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Police brutality must be stopped

The two reports highlight a disregard for human rights by Romanian law enforcement officials and a lack of legal and institutional reforms on the part of the authorities.

The first report, on the excessive use of firearms by law enforcement officials, details recent cases of shootings by police and calls for thorough and impartial investigations.

In May 2000 a Bucharest police officer shot a young Romani man in the head at point blank range after reportedly beating him and knocking his head against a wall. Mugurel Soare is now paralysed. Witnesses were allegedly detained and intimidated by other police officers.

In other recent cases, police officers in Bucharest shot dead two Romani men who were fleeing the scenes of alleged minor crimes, and who were reportedly unarmed. Romanian coastguards in the Black Sea opened fire on Turkish fishing boats on two occasions in May 2000.

Amnesty International has repeatedly urged the Romanian authorities to bring the national law on police use of firearms in line with international standards. In July 1999 the UN Human Rights Committee stated that it was 'disturbed at continued incidents involving the use of firearms by the police, especially in cases of petty offences committed by minors'.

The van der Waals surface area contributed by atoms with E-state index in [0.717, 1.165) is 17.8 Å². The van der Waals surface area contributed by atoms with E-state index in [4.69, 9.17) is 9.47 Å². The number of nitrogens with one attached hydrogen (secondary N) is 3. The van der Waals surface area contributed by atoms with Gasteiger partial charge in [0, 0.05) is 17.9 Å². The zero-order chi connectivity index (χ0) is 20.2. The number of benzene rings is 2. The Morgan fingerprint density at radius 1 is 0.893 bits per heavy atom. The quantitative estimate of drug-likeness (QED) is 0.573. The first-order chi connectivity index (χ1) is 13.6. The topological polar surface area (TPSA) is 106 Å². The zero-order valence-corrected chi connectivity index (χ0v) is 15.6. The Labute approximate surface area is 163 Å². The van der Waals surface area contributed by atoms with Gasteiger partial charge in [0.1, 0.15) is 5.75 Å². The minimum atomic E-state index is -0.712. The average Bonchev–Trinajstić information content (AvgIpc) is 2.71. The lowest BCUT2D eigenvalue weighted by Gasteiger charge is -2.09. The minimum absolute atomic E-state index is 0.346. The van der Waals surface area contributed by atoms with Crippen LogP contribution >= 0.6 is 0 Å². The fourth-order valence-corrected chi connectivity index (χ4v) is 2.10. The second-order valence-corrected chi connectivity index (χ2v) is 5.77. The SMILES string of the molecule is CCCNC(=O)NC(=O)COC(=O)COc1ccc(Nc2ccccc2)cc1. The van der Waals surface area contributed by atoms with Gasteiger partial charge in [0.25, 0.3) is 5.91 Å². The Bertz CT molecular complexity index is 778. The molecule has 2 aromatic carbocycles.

The second report details cases of ill-treatment by the new emergency intervention police unit in Buzau county. The commander of the Buzau unit has a reported history of aggression, which has included beating Women's rights's rightss rights's rights's rights's rights in public. In its first three months of operation, four complaints of ill-treatment were filed against the unit.

The police unit allegedly attacked and severely beat 33-year-old businessman Silviu Rosioru in a pub on 26 January 2000 before they took him to a police station. The medical report stated that he was left with 'chest and abdominal injuries. Extensive bruising on the left thigh and buttock. Head and face injuries. Contusions on both hands.'

Amnesty International is concerned about the standards applied by the Romanian authorities in recruiting and training new emergency intervention police units, which were established throughout Romania at county level in Autumn 1999.

The organisation calls on the authorities to respect their obligations to international treaties and ensure that people are not subjected to police ill-treatment. Where necessary, the authorities should undertake focused and sustained measures of institutional reform in police units.

'A police force should respect and protect human rights - not violate them. If the government is to take its reform agenda seriously, it should hold police officers who commit violations to account,' Amnesty International said.

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